Drop in mortgage rates trigger race to buy, refinance

Tumbling interest rates are setting off a mortgage-refinancing scramble among homeowners and pulling undecided buyers into the market. Loan terms for 30-year fixed-rate mortgages fell to 4.63% from 4.89% for the week ending March 20, the Mortgage Bankers Association (MBA) reported Wednesday. That's the lowest in the history of the survey, which began in 1990. Refinancing accounted for 78.5% of all mortgage applications last week.

Applications are up in part because of a federal refinancing program through Freddie Mac and Fannie Mae that is part of the Obama administration's housing rescue plan. Rates have been driven down by the Federal Reserve's decision last week to buy up to $300 billion of long-term government bonds and $750 billion in mortgage-backed securities held by Fannie and Freddie.

The falling rates are jolting homeowners and buyers:

•Homeowners who had been waiting to refinance say they're now getting great deals. Nancy Hemenway, 58, of Arlington, Va., is closing on a refinance in a couple of weeks.

"We were watching the rates and didn't see how they could go much lower," says Hemenway, executive director of a non-profit. "We thought there might be a problem because banks weren't lending, but that didn't happen at all. We just filled out some paperwork and faxed it."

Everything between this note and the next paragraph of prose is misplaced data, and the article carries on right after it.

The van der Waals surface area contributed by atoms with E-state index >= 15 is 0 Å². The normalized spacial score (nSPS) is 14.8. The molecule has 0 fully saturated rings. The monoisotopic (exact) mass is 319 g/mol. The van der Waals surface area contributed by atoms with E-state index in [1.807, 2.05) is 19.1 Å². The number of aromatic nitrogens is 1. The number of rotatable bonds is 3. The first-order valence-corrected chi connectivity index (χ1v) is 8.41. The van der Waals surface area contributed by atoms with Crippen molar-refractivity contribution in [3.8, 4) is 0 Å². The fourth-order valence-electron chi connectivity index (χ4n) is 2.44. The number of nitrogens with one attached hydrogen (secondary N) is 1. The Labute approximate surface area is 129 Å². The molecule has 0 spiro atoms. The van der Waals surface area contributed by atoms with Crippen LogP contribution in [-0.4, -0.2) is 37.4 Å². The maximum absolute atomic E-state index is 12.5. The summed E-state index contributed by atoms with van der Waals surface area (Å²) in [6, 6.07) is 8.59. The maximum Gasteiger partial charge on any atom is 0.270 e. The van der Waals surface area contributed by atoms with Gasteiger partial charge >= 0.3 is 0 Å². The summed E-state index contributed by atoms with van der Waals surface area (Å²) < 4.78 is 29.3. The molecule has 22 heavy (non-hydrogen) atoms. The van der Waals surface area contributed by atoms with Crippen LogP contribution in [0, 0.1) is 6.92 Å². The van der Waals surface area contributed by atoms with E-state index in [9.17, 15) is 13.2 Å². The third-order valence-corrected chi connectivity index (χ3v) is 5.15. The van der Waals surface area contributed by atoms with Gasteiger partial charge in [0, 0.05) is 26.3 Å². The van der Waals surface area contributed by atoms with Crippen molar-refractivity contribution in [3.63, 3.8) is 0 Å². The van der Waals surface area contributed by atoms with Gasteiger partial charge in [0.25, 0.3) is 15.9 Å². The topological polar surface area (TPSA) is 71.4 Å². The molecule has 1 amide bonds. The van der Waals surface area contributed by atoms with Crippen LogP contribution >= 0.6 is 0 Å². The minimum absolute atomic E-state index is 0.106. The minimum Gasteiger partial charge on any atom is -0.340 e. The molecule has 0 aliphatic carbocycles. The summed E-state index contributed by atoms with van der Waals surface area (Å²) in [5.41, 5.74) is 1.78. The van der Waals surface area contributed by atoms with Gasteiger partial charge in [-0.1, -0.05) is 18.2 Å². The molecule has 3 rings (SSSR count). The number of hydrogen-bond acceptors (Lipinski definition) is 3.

•Low prices on foreclosed homes are luring buyers into the market. Up to 45% of existing home sales in February were distressed properties, according to a report this week by National Association of Realtors.

Michael McCullough, a public relations specialist in Atlanta, is closing today on a 3,000-square-foot home with a large yard and four bedrooms. "My wife and I have no business buying this large a home, but we can afford it because it was a foreclosure, and we secured a 4.6%, 30-year fixed" loan, says McCullough. "There are tons of deals out there."

•Realtors such as Leslie McDonnell in Libertyville, Ill., are seeing sudden pickups in business. Enticed by low prices and rates, McDonnell has bought several properties herself this year. "We've definitely seen an impact. Things have gotten busier for sure," McDonnell says. Low rates "are compelling people into action. I do feel like we've hit bottom."

Overall mortgage applications last week were 20% above their year-ago level, according to the MBA.

By Stephanie Armour, USA TODAY  {click here to read entire article}

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